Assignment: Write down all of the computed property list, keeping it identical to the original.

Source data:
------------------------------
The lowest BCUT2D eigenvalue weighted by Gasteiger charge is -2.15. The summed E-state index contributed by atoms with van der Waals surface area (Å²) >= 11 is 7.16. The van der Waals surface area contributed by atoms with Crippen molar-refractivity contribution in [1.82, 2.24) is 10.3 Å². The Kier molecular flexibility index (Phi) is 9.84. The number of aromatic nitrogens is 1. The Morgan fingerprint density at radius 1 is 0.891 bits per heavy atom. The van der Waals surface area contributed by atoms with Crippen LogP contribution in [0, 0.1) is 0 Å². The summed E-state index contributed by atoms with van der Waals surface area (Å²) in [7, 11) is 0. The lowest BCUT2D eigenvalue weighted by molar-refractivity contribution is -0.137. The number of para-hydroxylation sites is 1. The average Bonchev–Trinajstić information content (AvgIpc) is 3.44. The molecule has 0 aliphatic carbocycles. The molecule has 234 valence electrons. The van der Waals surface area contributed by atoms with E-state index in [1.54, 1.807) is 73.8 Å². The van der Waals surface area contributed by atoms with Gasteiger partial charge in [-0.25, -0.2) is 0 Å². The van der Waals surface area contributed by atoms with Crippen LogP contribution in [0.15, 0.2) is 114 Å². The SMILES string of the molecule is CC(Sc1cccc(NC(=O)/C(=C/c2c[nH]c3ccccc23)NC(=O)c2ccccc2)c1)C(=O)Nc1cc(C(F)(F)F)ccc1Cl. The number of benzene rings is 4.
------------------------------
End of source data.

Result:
The lowest BCUT2D eigenvalue weighted by Gasteiger charge is -2.15. The summed E-state index contributed by atoms with van der Waals surface area (Å²) >= 11 is 7.16. The van der Waals surface area contributed by atoms with Crippen molar-refractivity contribution in [1.82, 2.24) is 10.3 Å². The Kier molecular flexibility index (Phi) is 9.84. The number of aromatic nitrogens is 1. The Morgan fingerprint density at radius 1 is 0.891 bits per heavy atom. The van der Waals surface area contributed by atoms with Crippen LogP contribution in [0, 0.1) is 0 Å². The summed E-state index contributed by atoms with van der Waals surface area (Å²) in [7, 11) is 0. The lowest BCUT2D eigenvalue weighted by molar-refractivity contribution is -0.137. The number of para-hydroxylation sites is 1. The average Bonchev–Trinajstić information content (AvgIpc) is 3.44. The molecule has 0 aliphatic carbocycles. The molecule has 234 valence electrons. The van der Waals surface area contributed by atoms with E-state index in [1.54, 1.807) is 73.8 Å². The van der Waals surface area contributed by atoms with Gasteiger partial charge in [-0.25, -0.2) is 0 Å². The van der Waals surface area contributed by atoms with Crippen LogP contribution in [0.15, 0.2) is 114 Å². The SMILES string of the molecule is CC(Sc1cccc(NC(=O)/C(=C/c2c[nH]c3ccccc23)NC(=O)c2ccccc2)c1)C(=O)Nc1cc(C(F)(F)F)ccc1Cl. The number of benzene rings is 4.